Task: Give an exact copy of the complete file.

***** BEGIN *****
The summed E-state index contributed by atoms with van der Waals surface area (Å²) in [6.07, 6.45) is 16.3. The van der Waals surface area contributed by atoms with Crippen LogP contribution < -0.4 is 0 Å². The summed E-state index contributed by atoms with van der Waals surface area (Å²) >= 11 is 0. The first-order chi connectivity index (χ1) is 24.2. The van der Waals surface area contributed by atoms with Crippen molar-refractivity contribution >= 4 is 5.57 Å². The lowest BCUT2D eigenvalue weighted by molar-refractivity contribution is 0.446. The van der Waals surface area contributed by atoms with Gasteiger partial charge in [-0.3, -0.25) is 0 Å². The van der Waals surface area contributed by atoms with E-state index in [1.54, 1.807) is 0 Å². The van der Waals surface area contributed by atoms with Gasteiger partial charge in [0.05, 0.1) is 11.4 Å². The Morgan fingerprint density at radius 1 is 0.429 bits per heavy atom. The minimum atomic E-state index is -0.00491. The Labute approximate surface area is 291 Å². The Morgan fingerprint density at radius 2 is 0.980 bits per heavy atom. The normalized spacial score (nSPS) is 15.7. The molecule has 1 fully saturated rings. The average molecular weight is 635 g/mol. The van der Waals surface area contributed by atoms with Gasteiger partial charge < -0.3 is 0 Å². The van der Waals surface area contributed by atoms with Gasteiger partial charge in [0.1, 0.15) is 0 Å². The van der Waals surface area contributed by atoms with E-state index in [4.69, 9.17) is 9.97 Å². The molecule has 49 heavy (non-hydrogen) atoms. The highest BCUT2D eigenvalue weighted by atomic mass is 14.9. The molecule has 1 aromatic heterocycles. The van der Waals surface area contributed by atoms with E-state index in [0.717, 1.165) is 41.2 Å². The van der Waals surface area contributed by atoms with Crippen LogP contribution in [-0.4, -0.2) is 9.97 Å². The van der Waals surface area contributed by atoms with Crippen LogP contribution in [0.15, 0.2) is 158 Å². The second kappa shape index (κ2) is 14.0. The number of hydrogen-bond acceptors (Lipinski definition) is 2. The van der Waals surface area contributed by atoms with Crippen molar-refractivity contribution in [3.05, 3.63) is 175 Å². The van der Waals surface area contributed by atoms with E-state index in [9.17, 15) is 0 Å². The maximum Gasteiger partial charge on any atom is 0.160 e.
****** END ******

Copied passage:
The summed E-state index contributed by atoms with van der Waals surface area (Å²) in [6.07, 6.45) is 16.3. The van der Waals surface area contributed by atoms with Crippen LogP contribution < -0.4 is 0 Å². The summed E-state index contributed by atoms with van der Waals surface area (Å²) >= 11 is 0. The first-order chi connectivity index (χ1) is 24.2. The van der Waals surface area contributed by atoms with Crippen molar-refractivity contribution >= 4 is 5.57 Å². The lowest BCUT2D eigenvalue weighted by molar-refractivity contribution is 0.446. The van der Waals surface area contributed by atoms with Gasteiger partial charge in [-0.3, -0.25) is 0 Å². The van der Waals surface area contributed by atoms with E-state index in [1.54, 1.807) is 0 Å². The van der Waals surface area contributed by atoms with Gasteiger partial charge in [0.05, 0.1) is 11.4 Å². The Morgan fingerprint density at radius 1 is 0.429 bits per heavy atom. The minimum atomic E-state index is -0.00491. The Labute approximate surface area is 291 Å². The Morgan fingerprint density at radius 2 is 0.980 bits per heavy atom. The normalized spacial score (nSPS) is 15.7. The molecule has 1 fully saturated rings. The average molecular weight is 635 g/mol. The van der Waals surface area contributed by atoms with Gasteiger partial charge < -0.3 is 0 Å². The van der Waals surface area contributed by atoms with Gasteiger partial charge in [0.1, 0.15) is 0 Å². The van der Waals surface area contributed by atoms with E-state index in [4.69, 9.17) is 9.97 Å². The molecule has 49 heavy (non-hydrogen) atoms. The highest BCUT2D eigenvalue weighted by atomic mass is 14.9. The molecule has 1 aromatic heterocycles. The van der Waals surface area contributed by atoms with E-state index in [0.717, 1.165) is 41.2 Å². The van der Waals surface area contributed by atoms with Crippen LogP contribution in [-0.4, -0.2) is 9.97 Å². The van der Waals surface area contributed by atoms with Crippen LogP contribution in [0.15, 0.2) is 158 Å². The second kappa shape index (κ2) is 14.0. The number of hydrogen-bond acceptors (Lipinski definition) is 2. The van der Waals surface area contributed by atoms with Crippen molar-refractivity contribution in [3.05, 3.63) is 175 Å². The van der Waals surface area contributed by atoms with E-state index in [9.17, 15) is 0 Å². The maximum Gasteiger partial charge on any atom is 0.160 e.